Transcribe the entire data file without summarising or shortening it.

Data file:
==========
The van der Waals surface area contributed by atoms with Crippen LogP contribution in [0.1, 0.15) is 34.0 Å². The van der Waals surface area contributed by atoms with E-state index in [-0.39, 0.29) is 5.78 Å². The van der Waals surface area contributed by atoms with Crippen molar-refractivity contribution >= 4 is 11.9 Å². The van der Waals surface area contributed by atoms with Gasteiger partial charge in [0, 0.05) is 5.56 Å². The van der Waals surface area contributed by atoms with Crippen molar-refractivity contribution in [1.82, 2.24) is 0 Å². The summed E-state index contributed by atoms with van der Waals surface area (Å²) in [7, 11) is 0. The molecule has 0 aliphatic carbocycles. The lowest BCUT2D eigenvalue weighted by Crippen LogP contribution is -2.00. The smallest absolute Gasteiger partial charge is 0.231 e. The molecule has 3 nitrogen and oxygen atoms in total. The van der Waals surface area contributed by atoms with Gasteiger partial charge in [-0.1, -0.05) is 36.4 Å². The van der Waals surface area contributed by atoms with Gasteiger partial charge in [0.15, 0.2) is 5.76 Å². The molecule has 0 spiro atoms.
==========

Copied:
The van der Waals surface area contributed by atoms with Crippen LogP contribution in [0.1, 0.15) is 34.0 Å². The van der Waals surface area contributed by atoms with E-state index in [-0.39, 0.29) is 5.78 Å². The van der Waals surface area contributed by atoms with Crippen molar-refractivity contribution >= 4 is 11.9 Å². The van der Waals surface area contributed by atoms with Gasteiger partial charge in [0, 0.05) is 5.56 Å². The van der Waals surface area contributed by atoms with Crippen molar-refractivity contribution in [1.82, 2.24) is 0 Å². The summed E-state index contributed by atoms with van der Waals surface area (Å²) in [7, 11) is 0. The molecule has 0 aliphatic carbocycles. The lowest BCUT2D eigenvalue weighted by Crippen LogP contribution is -2.00. The smallest absolute Gasteiger partial charge is 0.231 e. The molecule has 3 nitrogen and oxygen atoms in total. The van der Waals surface area contributed by atoms with Gasteiger partial charge in [-0.1, -0.05) is 36.4 Å². The van der Waals surface area contributed by atoms with Gasteiger partial charge in [0.15, 0.2) is 5.76 Å². The molecule has 0 spiro atoms.